Jump to ContentJump to Main Navigation
The Oedipus Plays of SophoclesPhilosophical Perspectives$
Users without a subscription are not able to see the full content.

Paul Woodruff

Print publication date: 2018

Print ISBN-13: 9780190669447

Published to Oxford Scholarship Online: July 2018

DOI: 10.1093/oso/9780190669447.001.0001

Show Summary Details
Page of

PRINTED FROM OXFORD SCHOLARSHIP ONLINE (www.oxfordscholarship.com). (c) Copyright Oxford University Press, 2019. All Rights Reserved. Under the terms of the licence agreement, an individual user may print out a PDF of a single chapter of a monograph in OSO for personal use (for details see www.oxfordscholarship.com/page/privacy-policy).date: 20 April 2019

In the Ruins of Self-Knowledge

In the Ruins of Self-Knowledge

Oedipus Unmade

Chapter:
(p.65) Chapter 3 In the Ruins of Self-Knowledge
Source:
The Oedipus Plays of Sophocles
Author(s):

Garry L. Hagberg

Publisher:
Oxford University Press
DOI:10.1093/oso/9780190669447.003.0004

Oedipus Tyrannus is an exacting study in philosophical psychology, portraying a mind that oscillates between competing conceptions of the sources of knowledge, between layered self-deception and moments of self-knowledge, and between competing self-narratives or self-descriptions. This essay explores the philosophical significance of this play by examining these inner tensions as they manifest in thought, word, and deed. This significance is described in terms of a self gradually becoming able to imagine itself and to describe itself in ways initially believed to be the imagining and describing of an unknown other, where a kind of “spectral presence” by steps becomes ever closer to the mind of Oedipus. This culminates at the final point where that imagined presence comes to correspond identically and tragically with the uncovered self that is the true Oedipus.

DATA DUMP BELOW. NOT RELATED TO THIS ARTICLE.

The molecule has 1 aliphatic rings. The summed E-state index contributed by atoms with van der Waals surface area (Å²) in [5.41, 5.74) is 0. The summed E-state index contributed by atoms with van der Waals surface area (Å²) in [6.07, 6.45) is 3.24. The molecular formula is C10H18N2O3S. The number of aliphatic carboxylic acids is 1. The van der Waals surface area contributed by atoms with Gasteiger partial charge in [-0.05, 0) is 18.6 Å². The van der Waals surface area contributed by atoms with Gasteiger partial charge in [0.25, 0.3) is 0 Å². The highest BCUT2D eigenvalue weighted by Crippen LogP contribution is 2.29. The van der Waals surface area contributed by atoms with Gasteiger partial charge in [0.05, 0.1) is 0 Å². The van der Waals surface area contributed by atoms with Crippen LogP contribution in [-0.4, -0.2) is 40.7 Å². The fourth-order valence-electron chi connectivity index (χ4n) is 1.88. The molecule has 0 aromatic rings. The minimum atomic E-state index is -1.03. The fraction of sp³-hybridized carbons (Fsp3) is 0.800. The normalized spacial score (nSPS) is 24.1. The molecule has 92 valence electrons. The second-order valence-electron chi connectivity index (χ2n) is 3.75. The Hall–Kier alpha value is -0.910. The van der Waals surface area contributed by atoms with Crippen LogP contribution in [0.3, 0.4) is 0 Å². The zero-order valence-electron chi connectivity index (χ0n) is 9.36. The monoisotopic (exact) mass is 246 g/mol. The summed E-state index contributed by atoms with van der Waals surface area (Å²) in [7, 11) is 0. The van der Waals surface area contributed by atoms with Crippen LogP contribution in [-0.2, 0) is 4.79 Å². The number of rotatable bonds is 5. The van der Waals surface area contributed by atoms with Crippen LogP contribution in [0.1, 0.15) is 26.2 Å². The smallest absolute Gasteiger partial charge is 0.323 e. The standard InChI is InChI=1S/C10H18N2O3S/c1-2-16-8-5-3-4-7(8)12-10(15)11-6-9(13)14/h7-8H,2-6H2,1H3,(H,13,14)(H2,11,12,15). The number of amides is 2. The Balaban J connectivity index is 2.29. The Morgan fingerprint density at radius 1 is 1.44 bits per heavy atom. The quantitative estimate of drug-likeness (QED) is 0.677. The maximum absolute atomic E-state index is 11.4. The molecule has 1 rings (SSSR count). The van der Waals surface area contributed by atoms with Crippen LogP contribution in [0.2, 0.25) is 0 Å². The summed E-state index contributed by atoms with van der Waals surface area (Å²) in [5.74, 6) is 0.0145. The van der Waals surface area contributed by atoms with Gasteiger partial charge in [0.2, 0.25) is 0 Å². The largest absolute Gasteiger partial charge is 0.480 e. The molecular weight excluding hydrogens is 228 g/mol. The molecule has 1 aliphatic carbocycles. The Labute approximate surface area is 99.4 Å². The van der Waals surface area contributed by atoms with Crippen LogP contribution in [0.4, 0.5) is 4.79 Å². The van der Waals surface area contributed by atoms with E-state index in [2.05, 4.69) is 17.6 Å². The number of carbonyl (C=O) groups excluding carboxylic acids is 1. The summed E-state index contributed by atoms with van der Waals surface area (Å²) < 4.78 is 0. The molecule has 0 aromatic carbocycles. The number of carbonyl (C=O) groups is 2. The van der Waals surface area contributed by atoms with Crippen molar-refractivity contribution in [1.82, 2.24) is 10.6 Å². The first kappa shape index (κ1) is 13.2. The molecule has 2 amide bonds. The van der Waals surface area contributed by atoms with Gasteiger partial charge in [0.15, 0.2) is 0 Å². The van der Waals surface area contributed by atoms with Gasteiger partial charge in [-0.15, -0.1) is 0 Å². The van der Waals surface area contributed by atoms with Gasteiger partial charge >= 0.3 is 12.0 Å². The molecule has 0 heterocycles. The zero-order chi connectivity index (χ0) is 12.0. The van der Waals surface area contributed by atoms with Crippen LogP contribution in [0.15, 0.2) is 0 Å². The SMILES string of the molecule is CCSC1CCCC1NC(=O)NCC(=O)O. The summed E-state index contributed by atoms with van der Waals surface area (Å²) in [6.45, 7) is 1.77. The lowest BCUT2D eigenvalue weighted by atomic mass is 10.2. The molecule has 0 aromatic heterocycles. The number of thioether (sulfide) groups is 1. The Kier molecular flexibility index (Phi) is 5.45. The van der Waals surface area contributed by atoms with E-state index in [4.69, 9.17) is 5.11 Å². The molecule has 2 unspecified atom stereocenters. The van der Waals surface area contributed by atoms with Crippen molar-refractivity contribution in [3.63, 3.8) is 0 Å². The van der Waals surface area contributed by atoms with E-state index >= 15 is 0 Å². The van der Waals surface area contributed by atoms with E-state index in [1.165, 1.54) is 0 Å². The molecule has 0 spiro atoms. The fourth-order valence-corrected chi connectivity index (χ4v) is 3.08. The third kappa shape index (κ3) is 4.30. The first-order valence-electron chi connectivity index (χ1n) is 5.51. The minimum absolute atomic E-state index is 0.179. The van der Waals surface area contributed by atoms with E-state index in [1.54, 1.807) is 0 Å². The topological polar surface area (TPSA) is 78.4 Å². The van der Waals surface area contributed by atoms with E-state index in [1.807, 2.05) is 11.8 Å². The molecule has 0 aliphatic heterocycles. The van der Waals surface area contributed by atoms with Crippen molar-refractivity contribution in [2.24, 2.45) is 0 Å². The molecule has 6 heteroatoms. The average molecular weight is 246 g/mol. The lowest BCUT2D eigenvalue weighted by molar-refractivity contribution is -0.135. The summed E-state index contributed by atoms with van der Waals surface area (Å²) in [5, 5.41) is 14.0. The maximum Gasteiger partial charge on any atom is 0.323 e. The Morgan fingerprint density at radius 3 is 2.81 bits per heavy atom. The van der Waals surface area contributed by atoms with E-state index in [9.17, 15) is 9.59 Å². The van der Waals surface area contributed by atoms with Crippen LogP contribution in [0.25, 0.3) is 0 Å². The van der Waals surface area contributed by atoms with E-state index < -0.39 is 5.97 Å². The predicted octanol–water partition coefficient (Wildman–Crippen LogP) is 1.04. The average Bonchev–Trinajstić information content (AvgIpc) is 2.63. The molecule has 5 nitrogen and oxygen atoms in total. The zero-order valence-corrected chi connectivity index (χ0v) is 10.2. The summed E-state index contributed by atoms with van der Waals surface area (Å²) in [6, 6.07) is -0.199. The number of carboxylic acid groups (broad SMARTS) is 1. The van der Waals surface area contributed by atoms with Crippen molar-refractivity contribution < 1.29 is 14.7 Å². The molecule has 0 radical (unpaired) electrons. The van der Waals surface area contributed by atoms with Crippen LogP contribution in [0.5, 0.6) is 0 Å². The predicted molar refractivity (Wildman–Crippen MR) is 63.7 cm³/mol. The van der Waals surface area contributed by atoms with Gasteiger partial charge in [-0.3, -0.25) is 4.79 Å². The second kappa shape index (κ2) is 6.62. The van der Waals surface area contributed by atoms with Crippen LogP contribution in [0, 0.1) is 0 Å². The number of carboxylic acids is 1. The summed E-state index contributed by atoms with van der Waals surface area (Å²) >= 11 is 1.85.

Keywords:   Oedipus, Teiresias, self-knowledge, Wollheim, imaginative understanding, self-description, psychic division, self-deception, narrative selfhood

Oxford Scholarship Online requires a subscription or purchase to access the full text of books within the service. Public users can however freely search the site and view the abstracts and keywords for each book and chapter.

Please, subscribe or login to access full text content.

If you think you should have access to this title, please contact your librarian.

To troubleshoot, please check our FAQs , and if you can't find the answer there, please contact us .